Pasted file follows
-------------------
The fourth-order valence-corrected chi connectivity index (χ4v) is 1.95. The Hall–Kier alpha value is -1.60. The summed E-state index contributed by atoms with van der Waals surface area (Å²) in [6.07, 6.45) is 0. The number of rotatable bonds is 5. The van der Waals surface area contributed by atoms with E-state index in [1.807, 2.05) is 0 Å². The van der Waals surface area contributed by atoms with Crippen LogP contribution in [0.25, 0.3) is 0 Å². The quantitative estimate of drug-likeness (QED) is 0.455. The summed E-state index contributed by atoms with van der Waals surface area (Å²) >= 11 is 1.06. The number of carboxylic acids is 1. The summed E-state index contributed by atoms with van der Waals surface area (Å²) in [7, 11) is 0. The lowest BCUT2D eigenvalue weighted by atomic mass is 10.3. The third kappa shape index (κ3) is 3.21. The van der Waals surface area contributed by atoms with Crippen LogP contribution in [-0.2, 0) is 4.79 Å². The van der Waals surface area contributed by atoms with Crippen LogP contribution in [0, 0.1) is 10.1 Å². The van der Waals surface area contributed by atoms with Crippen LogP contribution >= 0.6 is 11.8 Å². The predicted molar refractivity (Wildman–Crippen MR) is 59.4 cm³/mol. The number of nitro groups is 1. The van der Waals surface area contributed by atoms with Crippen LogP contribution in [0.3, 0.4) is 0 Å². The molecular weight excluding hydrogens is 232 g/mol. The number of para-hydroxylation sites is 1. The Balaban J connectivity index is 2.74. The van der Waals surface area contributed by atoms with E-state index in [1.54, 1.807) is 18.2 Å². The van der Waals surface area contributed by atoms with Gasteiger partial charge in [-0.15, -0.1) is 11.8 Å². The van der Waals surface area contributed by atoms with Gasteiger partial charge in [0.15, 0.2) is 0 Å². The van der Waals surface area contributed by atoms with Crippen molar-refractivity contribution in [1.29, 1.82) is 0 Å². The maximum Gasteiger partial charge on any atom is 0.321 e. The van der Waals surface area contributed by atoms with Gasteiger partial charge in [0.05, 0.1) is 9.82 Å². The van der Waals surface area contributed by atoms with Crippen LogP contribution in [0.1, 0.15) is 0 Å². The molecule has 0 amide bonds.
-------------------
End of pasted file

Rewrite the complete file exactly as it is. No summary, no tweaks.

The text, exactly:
The fourth-order valence-corrected chi connectivity index (χ4v) is 1.95. The Hall–Kier alpha value is -1.60. The summed E-state index contributed by atoms with van der Waals surface area (Å²) in [6.07, 6.45) is 0. The number of rotatable bonds is 5. The van der Waals surface area contributed by atoms with E-state index in [1.807, 2.05) is 0 Å². The van der Waals surface area contributed by atoms with Crippen LogP contribution in [0.25, 0.3) is 0 Å². The quantitative estimate of drug-likeness (QED) is 0.455. The summed E-state index contributed by atoms with van der Waals surface area (Å²) >= 11 is 1.06. The number of carboxylic acids is 1. The summed E-state index contributed by atoms with van der Waals surface area (Å²) in [7, 11) is 0. The lowest BCUT2D eigenvalue weighted by atomic mass is 10.3. The third kappa shape index (κ3) is 3.21. The van der Waals surface area contributed by atoms with Crippen LogP contribution in [-0.2, 0) is 4.79 Å². The van der Waals surface area contributed by atoms with Crippen LogP contribution in [0, 0.1) is 10.1 Å². The van der Waals surface area contributed by atoms with Crippen LogP contribution >= 0.6 is 11.8 Å². The predicted molar refractivity (Wildman–Crippen MR) is 59.4 cm³/mol. The number of nitro groups is 1. The van der Waals surface area contributed by atoms with Crippen LogP contribution in [0.3, 0.4) is 0 Å². The molecular weight excluding hydrogens is 232 g/mol. The number of para-hydroxylation sites is 1. The Balaban J connectivity index is 2.74. The van der Waals surface area contributed by atoms with E-state index in [1.54, 1.807) is 18.2 Å². The van der Waals surface area contributed by atoms with Gasteiger partial charge in [-0.15, -0.1) is 11.8 Å². The van der Waals surface area contributed by atoms with Gasteiger partial charge in [0.15, 0.2) is 0 Å². The van der Waals surface area contributed by atoms with Crippen molar-refractivity contribution in [1.29, 1.82) is 0 Å². The maximum Gasteiger partial charge on any atom is 0.321 e. The van der Waals surface area contributed by atoms with Gasteiger partial charge in [0.05, 0.1) is 9.82 Å². The van der Waals surface area contributed by atoms with Crippen LogP contribution in [0.1, 0.15) is 0 Å². The molecule has 0 amide bonds.